On phenomenological thermodynamics . Note


The theory in which state space an internal energy $U(S,V,\{N_i\})$ is part of the axioms.

(In statistical physics, $U(S,V,\{N_i\})$ is only derived, see e.g. Statistical internal energy.)

Immediate definitions

$U, S, V, \{N_i\}$ are all the extensive quantities.

Legendre transformation of $U$ w.r.t. $S$ gives what is called $F$ for $U$ with $T$ for $S$.

Thus, here, $T:=\frac{\partial U}{\partial S}$.

Legendre transformation of $U$ w.r.t. $V$ gives what is called $H$ for $U$ with $-p$ for $V$.

Thus, here, $p:=-\frac{\partial U}{\partial V}$.

Legendre transformation of $F$ or $H$ w.r.t. the second extensive variable ($V$ resp. $S$), gives what is called $G$.

We also define $\mu_i:=\frac{\partial U}{\partial N_i}$.


Volume in a 3D world is easy to grasp.

The laws of thermodynamics for equilibration of system-parameters for systems in contact make the intensive quantities $T$ and $p$ experimentally accessible quantities.

Equations of state are relations $V(p,T,\{n_i\})$, determined by $U(S,V,\{n_i\})$.

Ideal gas

The simplest nontrivial systems would be a linear,

$U\sim c^S T\ \Leftrightarrow\ T=\frac{U}{c^S}$


$U\sim c^V p\ \Leftrightarrow\ p=\frac{U}{c^V}$.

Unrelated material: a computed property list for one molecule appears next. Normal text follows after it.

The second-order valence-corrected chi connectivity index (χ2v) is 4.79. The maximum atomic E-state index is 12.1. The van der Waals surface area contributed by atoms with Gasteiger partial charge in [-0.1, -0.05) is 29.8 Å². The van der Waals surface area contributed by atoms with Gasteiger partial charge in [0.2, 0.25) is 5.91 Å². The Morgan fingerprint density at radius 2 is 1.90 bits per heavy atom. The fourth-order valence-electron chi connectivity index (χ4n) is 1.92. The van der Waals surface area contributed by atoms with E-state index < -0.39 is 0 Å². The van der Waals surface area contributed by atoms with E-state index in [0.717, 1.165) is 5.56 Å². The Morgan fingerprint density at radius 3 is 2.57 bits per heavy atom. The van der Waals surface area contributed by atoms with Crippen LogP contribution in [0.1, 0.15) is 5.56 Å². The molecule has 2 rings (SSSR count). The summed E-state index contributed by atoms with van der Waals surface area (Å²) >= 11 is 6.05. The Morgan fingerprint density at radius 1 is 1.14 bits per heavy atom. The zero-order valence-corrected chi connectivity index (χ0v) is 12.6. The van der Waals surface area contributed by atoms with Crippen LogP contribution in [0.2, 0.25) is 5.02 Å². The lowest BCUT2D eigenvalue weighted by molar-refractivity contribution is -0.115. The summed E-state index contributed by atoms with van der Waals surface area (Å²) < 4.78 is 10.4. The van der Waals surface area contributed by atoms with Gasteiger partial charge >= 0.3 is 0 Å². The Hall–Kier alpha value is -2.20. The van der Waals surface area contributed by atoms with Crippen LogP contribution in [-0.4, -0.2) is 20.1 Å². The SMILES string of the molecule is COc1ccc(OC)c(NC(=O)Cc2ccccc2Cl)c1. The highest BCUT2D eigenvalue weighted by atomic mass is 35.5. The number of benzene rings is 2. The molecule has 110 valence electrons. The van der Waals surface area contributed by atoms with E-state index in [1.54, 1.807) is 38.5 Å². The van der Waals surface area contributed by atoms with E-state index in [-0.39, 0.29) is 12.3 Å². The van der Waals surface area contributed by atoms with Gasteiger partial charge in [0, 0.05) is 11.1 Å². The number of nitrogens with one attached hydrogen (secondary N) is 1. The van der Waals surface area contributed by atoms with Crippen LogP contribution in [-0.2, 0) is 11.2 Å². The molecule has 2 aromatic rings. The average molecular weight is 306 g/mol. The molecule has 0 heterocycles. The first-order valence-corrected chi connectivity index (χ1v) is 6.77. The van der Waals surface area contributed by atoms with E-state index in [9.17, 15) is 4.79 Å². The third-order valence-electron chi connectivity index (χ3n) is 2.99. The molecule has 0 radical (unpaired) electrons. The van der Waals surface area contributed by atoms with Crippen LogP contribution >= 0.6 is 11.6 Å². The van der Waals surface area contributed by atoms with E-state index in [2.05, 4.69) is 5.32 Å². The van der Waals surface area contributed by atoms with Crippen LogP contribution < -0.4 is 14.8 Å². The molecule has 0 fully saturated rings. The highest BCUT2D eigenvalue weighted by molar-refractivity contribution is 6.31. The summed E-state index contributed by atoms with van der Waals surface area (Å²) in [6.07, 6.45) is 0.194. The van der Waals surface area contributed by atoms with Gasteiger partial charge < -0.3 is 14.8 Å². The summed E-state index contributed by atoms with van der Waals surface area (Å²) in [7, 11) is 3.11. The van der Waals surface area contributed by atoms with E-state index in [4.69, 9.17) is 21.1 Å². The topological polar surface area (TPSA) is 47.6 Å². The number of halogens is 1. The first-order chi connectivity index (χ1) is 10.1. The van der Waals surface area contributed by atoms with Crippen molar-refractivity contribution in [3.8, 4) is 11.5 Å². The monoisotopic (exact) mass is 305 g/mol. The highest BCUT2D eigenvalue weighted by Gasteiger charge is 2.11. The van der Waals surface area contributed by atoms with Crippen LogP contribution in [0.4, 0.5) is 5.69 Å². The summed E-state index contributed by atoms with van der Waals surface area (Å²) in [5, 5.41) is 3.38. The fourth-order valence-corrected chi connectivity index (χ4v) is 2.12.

but for this we need characteristic constants with $[c^S]=[S]$ resp. $[c^V]=[V]$.

For ideal gas the former relation holds and the pressure equation is a variant of the latter, namely one where $c^V$ is replaced with $V$. That form of the energy, $U=p\cdot V$, can and probably should be understood from the microscopic perspective given by Statistical Physics of particles.

The fact that pressure and volume are then reciprocal, $p=\frac{c^ST}{V}$, leads to the occurrence of all the logarithms that are so typical for phenomenological thermodynamics (see below). E.g. in computing change of energies, we often must integrate external variables against internal ones.

$(\Delta G)_{T,\{N_i\}}:=\int_{p_2}^{p_1}V(T,p)\,{\mathrm d}p=c^S T\ln(\frac{p_2}{p_1})$

$\implies p_1 = p_2\cdot\exp\left(-\dfrac{(\Delta G)_{T,\{N_i\}}}{c^S T}\right)$.

This sort of “concentration varies with $\exp(-E/k_BT)$” equation also pops up often in chemistry and electronics (Goldmann equation, Nernst equation, diode current-voltage-characteristics,…)

Other models

Among many others, the Van der Waals gas is a gas model defined by an equation of state that generalizes ideal gas via two constants.

Experimentally, deviations from the ideal gas are often captured by measuring the fugacity coeffients, which are the deviations from the naive ideal gas pressure (see Fugacity).


Wikipedia: Fugacity

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